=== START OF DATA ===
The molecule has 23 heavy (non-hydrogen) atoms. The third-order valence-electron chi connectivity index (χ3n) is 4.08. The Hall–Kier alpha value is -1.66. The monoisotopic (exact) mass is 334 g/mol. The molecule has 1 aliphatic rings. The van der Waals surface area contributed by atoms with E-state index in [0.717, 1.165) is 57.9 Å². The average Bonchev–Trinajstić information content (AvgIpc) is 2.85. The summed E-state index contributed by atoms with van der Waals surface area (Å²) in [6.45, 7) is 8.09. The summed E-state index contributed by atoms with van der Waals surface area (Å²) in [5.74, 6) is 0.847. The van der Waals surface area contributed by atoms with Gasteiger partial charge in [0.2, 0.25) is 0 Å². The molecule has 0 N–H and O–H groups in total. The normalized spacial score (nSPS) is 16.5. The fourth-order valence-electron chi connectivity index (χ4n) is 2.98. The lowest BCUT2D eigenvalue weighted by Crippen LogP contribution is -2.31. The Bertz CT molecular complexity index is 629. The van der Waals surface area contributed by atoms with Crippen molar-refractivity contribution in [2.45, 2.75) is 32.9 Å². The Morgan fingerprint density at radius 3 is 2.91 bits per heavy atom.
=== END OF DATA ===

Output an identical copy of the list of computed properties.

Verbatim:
The molecule has 23 heavy (non-hydrogen) atoms. The third-order valence-electron chi connectivity index (χ3n) is 4.08. The Hall–Kier alpha value is -1.66. The monoisotopic (exact) mass is 334 g/mol. The molecule has 1 aliphatic rings. The van der Waals surface area contributed by atoms with E-state index in [0.717, 1.165) is 57.9 Å². The average Bonchev–Trinajstić information content (AvgIpc) is 2.85. The summed E-state index contributed by atoms with van der Waals surface area (Å²) in [6.45, 7) is 8.09. The summed E-state index contributed by atoms with van der Waals surface area (Å²) in [5.74, 6) is 0.847. The van der Waals surface area contributed by atoms with Gasteiger partial charge in [0.2, 0.25) is 0 Å². The molecule has 0 N–H and O–H groups in total. The normalized spacial score (nSPS) is 16.5. The fourth-order valence-electron chi connectivity index (χ4n) is 2.98. The lowest BCUT2D eigenvalue weighted by Crippen LogP contribution is -2.31. The Bertz CT molecular complexity index is 629. The van der Waals surface area contributed by atoms with Crippen molar-refractivity contribution in [2.45, 2.75) is 32.9 Å². The Morgan fingerprint density at radius 3 is 2.91 bits per heavy atom.